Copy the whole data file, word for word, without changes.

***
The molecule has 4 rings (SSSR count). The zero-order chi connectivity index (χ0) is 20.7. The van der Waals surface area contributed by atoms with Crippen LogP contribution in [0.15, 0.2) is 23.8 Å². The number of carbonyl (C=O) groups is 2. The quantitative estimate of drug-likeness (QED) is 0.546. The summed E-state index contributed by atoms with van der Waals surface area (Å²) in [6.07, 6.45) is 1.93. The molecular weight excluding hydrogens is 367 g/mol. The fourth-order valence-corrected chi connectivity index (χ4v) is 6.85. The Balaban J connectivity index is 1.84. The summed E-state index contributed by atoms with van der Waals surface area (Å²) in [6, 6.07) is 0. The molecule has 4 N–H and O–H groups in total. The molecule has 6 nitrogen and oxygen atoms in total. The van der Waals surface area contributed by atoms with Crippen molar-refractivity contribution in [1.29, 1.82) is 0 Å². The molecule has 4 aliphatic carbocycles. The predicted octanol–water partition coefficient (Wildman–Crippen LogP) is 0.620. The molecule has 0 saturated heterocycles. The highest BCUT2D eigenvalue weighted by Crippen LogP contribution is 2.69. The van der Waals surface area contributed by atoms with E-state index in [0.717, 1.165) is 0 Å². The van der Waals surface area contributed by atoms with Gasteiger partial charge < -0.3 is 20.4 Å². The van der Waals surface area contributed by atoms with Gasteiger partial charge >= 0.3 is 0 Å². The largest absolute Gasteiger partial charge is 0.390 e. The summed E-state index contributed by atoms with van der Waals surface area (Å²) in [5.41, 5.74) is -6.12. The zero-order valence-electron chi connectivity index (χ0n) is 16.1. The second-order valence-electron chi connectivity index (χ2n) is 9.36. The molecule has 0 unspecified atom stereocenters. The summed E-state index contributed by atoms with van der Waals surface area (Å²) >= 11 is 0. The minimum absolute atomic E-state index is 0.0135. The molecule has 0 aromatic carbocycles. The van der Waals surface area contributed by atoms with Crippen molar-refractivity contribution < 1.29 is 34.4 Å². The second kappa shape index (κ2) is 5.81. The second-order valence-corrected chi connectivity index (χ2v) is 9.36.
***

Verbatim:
The molecule has 4 rings (SSSR count). The zero-order chi connectivity index (χ0) is 20.7. The van der Waals surface area contributed by atoms with Crippen LogP contribution in [0.15, 0.2) is 23.8 Å². The number of carbonyl (C=O) groups is 2. The quantitative estimate of drug-likeness (QED) is 0.546. The summed E-state index contributed by atoms with van der Waals surface area (Å²) in [6.07, 6.45) is 1.93. The molecular weight excluding hydrogens is 367 g/mol. The fourth-order valence-corrected chi connectivity index (χ4v) is 6.85. The Balaban J connectivity index is 1.84. The summed E-state index contributed by atoms with van der Waals surface area (Å²) in [6, 6.07) is 0. The molecule has 4 N–H and O–H groups in total. The molecule has 6 nitrogen and oxygen atoms in total. The van der Waals surface area contributed by atoms with Crippen molar-refractivity contribution in [1.29, 1.82) is 0 Å². The molecule has 4 aliphatic carbocycles. The predicted octanol–water partition coefficient (Wildman–Crippen LogP) is 0.620. The molecule has 0 saturated heterocycles. The highest BCUT2D eigenvalue weighted by Crippen LogP contribution is 2.69. The van der Waals surface area contributed by atoms with E-state index in [0.717, 1.165) is 0 Å². The van der Waals surface area contributed by atoms with Gasteiger partial charge < -0.3 is 20.4 Å². The van der Waals surface area contributed by atoms with Gasteiger partial charge >= 0.3 is 0 Å². The largest absolute Gasteiger partial charge is 0.390 e. The summed E-state index contributed by atoms with van der Waals surface area (Å²) in [5.41, 5.74) is -6.12. The zero-order valence-electron chi connectivity index (χ0n) is 16.1. The second-order valence-electron chi connectivity index (χ2n) is 9.36. The molecule has 0 unspecified atom stereocenters. The summed E-state index contributed by atoms with van der Waals surface area (Å²) >= 11 is 0. The minimum absolute atomic E-state index is 0.0135. The molecule has 0 aromatic carbocycles. The van der Waals surface area contributed by atoms with Crippen molar-refractivity contribution < 1.29 is 34.4 Å². The second kappa shape index (κ2) is 5.81. The second-order valence-corrected chi connectivity index (χ2v) is 9.36.